To effectively market your freelance services, you should ask yourself, “Who is my target market?” If you’re passionate about one area of business or another that may help define your target market. Some sample target markets include:
- Local small businesses that do not have an online presence yet
- Non-profit organizations whose current websites are ineffective
- Sales companies who don’t offer online purchasing
You can also target a single industry. Perhaps you grew up helping your parents run an auto body shop, so you have industry knowledge that you can apply to potential clients in that industry.
Once you’ve established your target market and set your rates, you can begin to market your services. In many cases, this might mean stopping by a local business to say, “I noticed your website isn’t as effective as it could be, and I was wondering if I could show you my ideas,” or shooting a quick email to businesses outside your local trade area to say the same thing.
Because your forte is web development, it’s important that anything digital that comes from you is visually appealing and showcases your work, so make sure to put time and effort into this process. Having a business card is important, as well, because you never know when you may run into a potential client and have an opportunity to leave your contact information.
Step 5: Stay Current
Obtain ongoing education in web development and continue to learn new languages and technologies as they emerge. Use downtime to obtain additional certifications. Subscribe to newsletters and publications that provide continuing education in your field. This will prevent you from becoming outdated as a developer and allow you to continue to expand your clientele as your skill set grows.
To wrap things up, while starting your freelance career in web development requires the significant investment of your time and effort, the end result is a career that provides maximum freedom, flexibility, work-life balance and potential for earning. Continue to push your learning, and increasing your skillset to offer the most value to future clients.
Taking your web design skills to the next level
When you start out as a web designer, you do all you can to grasp the basic design principles so that you have a solid foundation to start your journey on. As you become more proficient in your craft, you start to learn techniques that are more advanced, and you begin to implement bigger and better things in your work until you reach a point where you feel pretty comfortable to step outside the bounds of the ordinary.
1) Design in shades of gray, then add color
If your web designer creates wireframes prior to visual designs, then you know the value of starting with shades of gray. Turn your wireframe into a grayscale visual design, add your photography, then carefully add color to design elements one at a time.
This will prevent an “overdesigned” website and help to place prominence on just the items that need it.
2) Use Keynote (Mac) to create rapid page prototypes
You don’t need Photoshop to create rapid prototypes of web pages, landing pages, call to actions or other web interface elements. There’s an entire underground movement around using Keynote (that’s Apple’s version of PowerPoint) to create mockups.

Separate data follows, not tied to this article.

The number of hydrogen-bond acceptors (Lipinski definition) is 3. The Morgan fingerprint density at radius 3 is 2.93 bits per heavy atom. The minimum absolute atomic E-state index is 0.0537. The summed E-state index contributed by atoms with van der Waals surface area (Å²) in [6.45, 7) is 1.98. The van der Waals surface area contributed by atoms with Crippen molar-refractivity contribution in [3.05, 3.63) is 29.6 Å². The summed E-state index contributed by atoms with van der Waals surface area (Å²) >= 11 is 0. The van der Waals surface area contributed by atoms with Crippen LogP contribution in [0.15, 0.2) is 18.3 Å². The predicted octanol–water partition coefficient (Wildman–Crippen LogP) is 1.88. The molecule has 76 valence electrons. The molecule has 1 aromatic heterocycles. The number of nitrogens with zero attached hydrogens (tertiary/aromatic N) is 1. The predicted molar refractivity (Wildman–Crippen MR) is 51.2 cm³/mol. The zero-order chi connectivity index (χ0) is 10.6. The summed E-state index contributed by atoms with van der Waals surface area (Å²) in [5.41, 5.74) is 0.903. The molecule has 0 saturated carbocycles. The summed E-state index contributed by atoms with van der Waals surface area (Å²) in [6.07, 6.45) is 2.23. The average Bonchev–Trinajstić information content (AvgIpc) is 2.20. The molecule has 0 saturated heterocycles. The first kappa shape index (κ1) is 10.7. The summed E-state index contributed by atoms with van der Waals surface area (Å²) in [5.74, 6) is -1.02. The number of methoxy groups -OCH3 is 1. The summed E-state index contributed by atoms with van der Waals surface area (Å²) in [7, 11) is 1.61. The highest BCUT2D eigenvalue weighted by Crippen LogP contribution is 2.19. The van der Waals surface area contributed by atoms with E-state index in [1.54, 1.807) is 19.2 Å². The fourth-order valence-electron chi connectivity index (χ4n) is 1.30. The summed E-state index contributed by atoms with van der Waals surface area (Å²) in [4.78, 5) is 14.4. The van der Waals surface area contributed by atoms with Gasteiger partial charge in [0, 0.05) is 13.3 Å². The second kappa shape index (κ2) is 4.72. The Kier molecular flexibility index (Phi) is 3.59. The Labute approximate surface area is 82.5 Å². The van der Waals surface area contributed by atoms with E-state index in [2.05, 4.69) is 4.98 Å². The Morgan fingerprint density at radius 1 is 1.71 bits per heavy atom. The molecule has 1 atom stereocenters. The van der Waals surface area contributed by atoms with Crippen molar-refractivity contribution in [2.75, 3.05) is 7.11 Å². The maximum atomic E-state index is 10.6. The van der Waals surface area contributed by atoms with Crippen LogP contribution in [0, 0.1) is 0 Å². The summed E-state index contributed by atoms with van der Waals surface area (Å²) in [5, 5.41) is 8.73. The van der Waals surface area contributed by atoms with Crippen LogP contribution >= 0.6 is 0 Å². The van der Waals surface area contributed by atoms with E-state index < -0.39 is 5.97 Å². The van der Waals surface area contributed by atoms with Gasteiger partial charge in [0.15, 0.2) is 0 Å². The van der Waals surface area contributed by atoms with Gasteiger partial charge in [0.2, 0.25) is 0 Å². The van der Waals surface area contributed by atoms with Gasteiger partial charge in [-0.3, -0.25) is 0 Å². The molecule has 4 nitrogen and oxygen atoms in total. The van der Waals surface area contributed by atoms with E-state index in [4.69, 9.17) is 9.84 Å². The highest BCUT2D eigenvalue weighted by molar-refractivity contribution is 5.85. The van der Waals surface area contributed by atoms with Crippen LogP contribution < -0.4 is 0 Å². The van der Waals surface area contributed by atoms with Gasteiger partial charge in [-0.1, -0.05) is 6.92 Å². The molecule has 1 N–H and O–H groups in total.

There’s even an online repository containing user interface design templates for wireframing, prototyping and testing mobile and web apps in Keynote.
3) Add web fonts to your corporate style guide
It’s 2015, and if your corporate style guide doesn’t include web fonts, then you need to look into adding those so your website has the same governance that corporate documents and collateral does.
If you haven’t looked into this yet, Google Fonts is a great place to start. Find a suitable web font and define usage in your corporate style guide so you use it consistently online
4) Bury those social media icons
You did all that work to get people to your website, and yet you’re inviting them to leave? That’s what you’re doing when you place social media icons in a prominent location of your website, like in the header. Bury the icons in the footer.
If people are on your website, you want them to stay, learn and perhaps inquire about your services, not check out company picnic photos and bowling outings on Facebook. Social media should send people to your website, not vice versa.
5) Ditch the slideshow/carousel
When the homepage slideshow/image carousel came into fashion, it was a way to get lots of information on the first page of your website. The problem is that most people don’t stay on the page long enough to experience all of the tiles/messages.
What’s more is that the messages and images usually aren’t relevant to your prospect’s first visit. What’s the one thing a visitor should take away from their website visit? Promote that one thing — usually what your company does in layman’s terms — and ditch the rest.
6) Simplify navigation
Reducing your visitors’ options might seem counter intuitive, but it can actually help guide people to your most productive content. Rather than overwhelming your website visitors with links to every page, simplify your navigation.
Eliminate dropdown menus and especially multi-tier dropdown navigation that only the most skilled mouse user can navigate, and go a step further by reducing the number of links in the header or sidebar of your website.
7) Remove sidebars